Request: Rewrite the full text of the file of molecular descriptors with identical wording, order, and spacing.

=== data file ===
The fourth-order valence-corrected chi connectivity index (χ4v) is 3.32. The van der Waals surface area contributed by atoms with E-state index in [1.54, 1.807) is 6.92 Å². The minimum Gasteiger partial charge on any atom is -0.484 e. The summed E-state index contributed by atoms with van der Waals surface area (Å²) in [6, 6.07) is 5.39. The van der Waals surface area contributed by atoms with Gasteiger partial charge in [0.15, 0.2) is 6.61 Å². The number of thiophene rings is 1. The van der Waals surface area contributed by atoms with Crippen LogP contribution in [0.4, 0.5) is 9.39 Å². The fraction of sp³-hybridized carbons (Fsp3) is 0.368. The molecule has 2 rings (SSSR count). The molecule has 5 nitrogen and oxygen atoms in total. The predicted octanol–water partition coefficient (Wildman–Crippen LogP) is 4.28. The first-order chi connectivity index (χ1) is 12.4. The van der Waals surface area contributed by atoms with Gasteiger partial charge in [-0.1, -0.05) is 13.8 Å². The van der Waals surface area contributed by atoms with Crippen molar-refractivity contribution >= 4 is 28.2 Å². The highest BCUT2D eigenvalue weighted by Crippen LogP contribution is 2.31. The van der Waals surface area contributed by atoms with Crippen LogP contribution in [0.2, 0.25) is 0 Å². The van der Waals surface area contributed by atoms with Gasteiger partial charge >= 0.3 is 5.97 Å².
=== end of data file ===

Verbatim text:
The fourth-order valence-corrected chi connectivity index (χ4v) is 3.32. The van der Waals surface area contributed by atoms with E-state index in [1.54, 1.807) is 6.92 Å². The minimum Gasteiger partial charge on any atom is -0.484 e. The summed E-state index contributed by atoms with van der Waals surface area (Å²) in [6, 6.07) is 5.39. The van der Waals surface area contributed by atoms with Gasteiger partial charge in [0.15, 0.2) is 6.61 Å². The number of thiophene rings is 1. The van der Waals surface area contributed by atoms with Crippen LogP contribution in [0.4, 0.5) is 9.39 Å². The fraction of sp³-hybridized carbons (Fsp3) is 0.368. The molecule has 2 rings (SSSR count). The molecule has 5 nitrogen and oxygen atoms in total. The predicted octanol–water partition coefficient (Wildman–Crippen LogP) is 4.28. The first-order chi connectivity index (χ1) is 12.4. The van der Waals surface area contributed by atoms with Gasteiger partial charge in [-0.1, -0.05) is 13.8 Å². The van der Waals surface area contributed by atoms with Crippen molar-refractivity contribution >= 4 is 28.2 Å². The highest BCUT2D eigenvalue weighted by Crippen LogP contribution is 2.31. The van der Waals surface area contributed by atoms with Crippen LogP contribution in [0.2, 0.25) is 0 Å². The van der Waals surface area contributed by atoms with Gasteiger partial charge >= 0.3 is 5.97 Å².